Oauth2-proxy can handle authentification with a bunch of identity providers natively. In our example, we will use GitHub IdP. If your IdP is not on the list but follows OIDC standard, it will also be compatible with oauth2-proxy.


How to implement oauth2-proxy?

In this article, we will take the example of apps deployed on a Kubernetes cluster and oauth2-proxy being plugged to a GitHub IdP.


  • You will first need, of course, to have your apps plug your IdP in ready and to have a Kubernetes cluster ready with an ingress-controller.
  • You need to be able to create DNS records. You can learn more about DNS and its implementation within AWS by reading this article.
    • Create a record for OAuth2-Proxy: oauth2-proxy.<DNS_ZONE_DOMAIN>
    • Have a record for your apps already deployed.
  • You need to have an exposed app ready to be protected on your cluster.
  • Optionally: I advise you to implement a way to consume cloud secrets so that your OIDC credentials do not appear in clear text in your manifests. You can, for example, install external-secret to your cluster.

How do you configure your IdP?

In this example, I will show you how to configure OIDC with github. Know that the steps may differ with other IdP. The most important is to register your oauth2-proxy app in your IdP.

The first step is to create an Oauth app on your identity provider. The most important after that is to keep in mind your clientID and your clientSecret to reuse them in oauth2-proxy.

How do you configure github IdP?

In Github, the process is as follows :


  • Give it a name

  • For the Homepage URL, use the domain you intend to run OAuth2-Proxy on. Use HTTPS.

    Ex : https://oauth2-proxy.<DNS_ZONE_DOMAIN>

  • For the Authorization callback URL, use the callback URL of the domain you intend to run OAuth2-Proxy on. Use HTTPS.

    Ex : https://oauth2-proxy.<DNS_ZONE_DOMAIN>/oauth2/callback


How to configure oauth2-proxy?

To deploy oauth2-proxy, you need to provide it with three pieces of information:

  • The client ID and client secret of the IdP. You should get it from your IdP app you created previously.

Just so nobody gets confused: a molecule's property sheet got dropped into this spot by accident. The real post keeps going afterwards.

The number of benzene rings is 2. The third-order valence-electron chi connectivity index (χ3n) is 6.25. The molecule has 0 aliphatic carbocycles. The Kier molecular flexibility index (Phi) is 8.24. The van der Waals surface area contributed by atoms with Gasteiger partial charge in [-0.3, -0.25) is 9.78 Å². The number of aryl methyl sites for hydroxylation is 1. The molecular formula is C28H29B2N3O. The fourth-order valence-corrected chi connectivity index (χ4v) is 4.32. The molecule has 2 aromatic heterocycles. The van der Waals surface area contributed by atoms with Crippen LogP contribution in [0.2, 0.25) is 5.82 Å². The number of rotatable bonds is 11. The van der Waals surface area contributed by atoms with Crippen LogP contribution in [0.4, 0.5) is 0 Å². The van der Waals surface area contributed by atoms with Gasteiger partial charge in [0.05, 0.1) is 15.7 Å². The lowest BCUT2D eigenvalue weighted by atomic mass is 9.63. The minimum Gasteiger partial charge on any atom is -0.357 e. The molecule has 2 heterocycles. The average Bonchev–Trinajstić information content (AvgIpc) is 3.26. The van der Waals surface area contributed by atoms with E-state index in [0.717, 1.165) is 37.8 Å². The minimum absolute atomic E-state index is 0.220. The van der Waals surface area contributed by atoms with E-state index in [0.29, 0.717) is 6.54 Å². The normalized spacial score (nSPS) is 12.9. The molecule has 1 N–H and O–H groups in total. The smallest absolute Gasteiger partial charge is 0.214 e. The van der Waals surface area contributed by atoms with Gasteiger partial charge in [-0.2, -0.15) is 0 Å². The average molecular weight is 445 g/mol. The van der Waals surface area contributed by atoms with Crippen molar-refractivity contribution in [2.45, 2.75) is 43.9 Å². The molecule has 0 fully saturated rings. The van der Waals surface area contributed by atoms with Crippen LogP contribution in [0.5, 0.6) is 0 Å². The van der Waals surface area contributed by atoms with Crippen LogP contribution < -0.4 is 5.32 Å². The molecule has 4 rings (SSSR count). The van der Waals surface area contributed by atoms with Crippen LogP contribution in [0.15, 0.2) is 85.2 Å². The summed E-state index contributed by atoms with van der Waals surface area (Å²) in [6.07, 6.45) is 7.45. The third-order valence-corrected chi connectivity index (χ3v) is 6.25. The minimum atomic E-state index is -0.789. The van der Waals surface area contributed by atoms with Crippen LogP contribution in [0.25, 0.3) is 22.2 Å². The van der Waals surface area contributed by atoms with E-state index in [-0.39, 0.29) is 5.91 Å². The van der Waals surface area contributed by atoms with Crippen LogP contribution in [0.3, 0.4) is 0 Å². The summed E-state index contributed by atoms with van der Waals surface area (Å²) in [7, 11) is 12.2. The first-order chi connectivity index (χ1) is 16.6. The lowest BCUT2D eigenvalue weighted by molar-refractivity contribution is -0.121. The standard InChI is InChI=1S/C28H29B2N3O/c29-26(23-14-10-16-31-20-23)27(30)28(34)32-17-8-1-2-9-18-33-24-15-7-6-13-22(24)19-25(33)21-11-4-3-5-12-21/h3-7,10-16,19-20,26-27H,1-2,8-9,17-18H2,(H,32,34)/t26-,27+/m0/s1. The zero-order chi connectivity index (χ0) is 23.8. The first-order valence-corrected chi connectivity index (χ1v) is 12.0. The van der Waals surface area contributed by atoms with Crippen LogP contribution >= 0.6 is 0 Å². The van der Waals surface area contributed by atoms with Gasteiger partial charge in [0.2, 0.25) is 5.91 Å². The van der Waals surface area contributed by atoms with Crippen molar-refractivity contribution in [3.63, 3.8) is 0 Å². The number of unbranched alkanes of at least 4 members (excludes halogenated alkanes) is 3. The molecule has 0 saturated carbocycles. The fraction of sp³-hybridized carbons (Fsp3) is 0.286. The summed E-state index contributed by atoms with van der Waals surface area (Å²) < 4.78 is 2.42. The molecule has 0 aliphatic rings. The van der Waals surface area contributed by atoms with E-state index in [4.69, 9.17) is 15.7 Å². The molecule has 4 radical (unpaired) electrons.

• a secret cookie that you need to generate

While it is not mandatory to provide them as secrets for it to work, it is considered a best practice.

Therefore, we advise you to create an external secret to store them. To learn more about secrets in kubernetes, you can follow this blog post.

  • Generate a cookie-secret:

    dd if=/dev/urandom bs=32 count=1 2>/dev/null | base64 | tr -d -- '\n' | tr -- '+/' '-_'; echo

And store the results safely somewhere.

  • If you installed external-secret, follow the steps to add the cookieSecret, clientID and clientSecret to your secretManager and import it with externalSecret.
  • Otherwise (less recommended): you can deploy a secret manually with the name oauth2-secret containing the cookieSecret, clientID and clientSecret.
To deploy oauth2-proxy

Here is the value file we advise you to use with your oauth2-proxy deployment. The lines following the comments “To customize” are unique to each project and should be changed.

  enabled: true
		# To customize
    - oauth2-proxy.padok.cloud
  pathType: ImplementationSpecific
  className: whitelist

  configFile: |-
		# To customize
		# To customize
		# To customize
		# To customize
  existingSecret: oauth2-secret

We can now deploy oauth2-proxy with a Helm chart.

If you want to restrict access to the applications through GitHub IdP, you can use three parameters in oauth2-proxy.yaml:

  • github_org: if you want to restrict access to a GitHub organization
  • github_team: if you want to restrict access to a GitHub team
  • email_domains: if you want to restrict access to emails with the specified domain. It should be "*" to authenticate any email.

Deploy oauth2-proxy:

helm repo add oauth2-proxy https://oauth2-proxy.github.io/manifests
helm repo update
helm upgrade --install oauth2 oauth2-proxy/oauth2-proxy --values=oauth2-proxy.yaml

Adapt the existing ingress configuration

Now that oauth2-proxy is deployed, you just need to add the following annotations to your ingress configuration to plug it with oauth2-proxy :

nginx.ingress.kubernetes.io/auth-url: "https://oauth2-proxy.padok.cloud/oauth2/auth"
nginx.ingress.kubernetes.io/auth-signin: "https://oauth2-proxy.padok.cloud/oauth2/start?rd=https://$best_http_host$request_uri"

Note that you will have to change the URL with yours.


To sum it up, we have explored the benefits of using SSO to secure the access to your applications. By implementing oauth2-proxy to plug any IdP to handle authentication, we can improve the security of our applications and safeguard them from unauthorized access and login credential mess.

By following these best practices, we can ensure the security and reliability of our environment.

References and Resources

What is an IdP?

Different protocols for SSO

Oauth2-proxy repo

Oauth2-proxy documentation

A useful debugger for setting up OIDC

An interesting article on OIDC

Thank you for reading this article on SSO and oauth2-proxy. I hope you found this guide helpful and that you feel more confident in setting up SSO using this solution in your projects.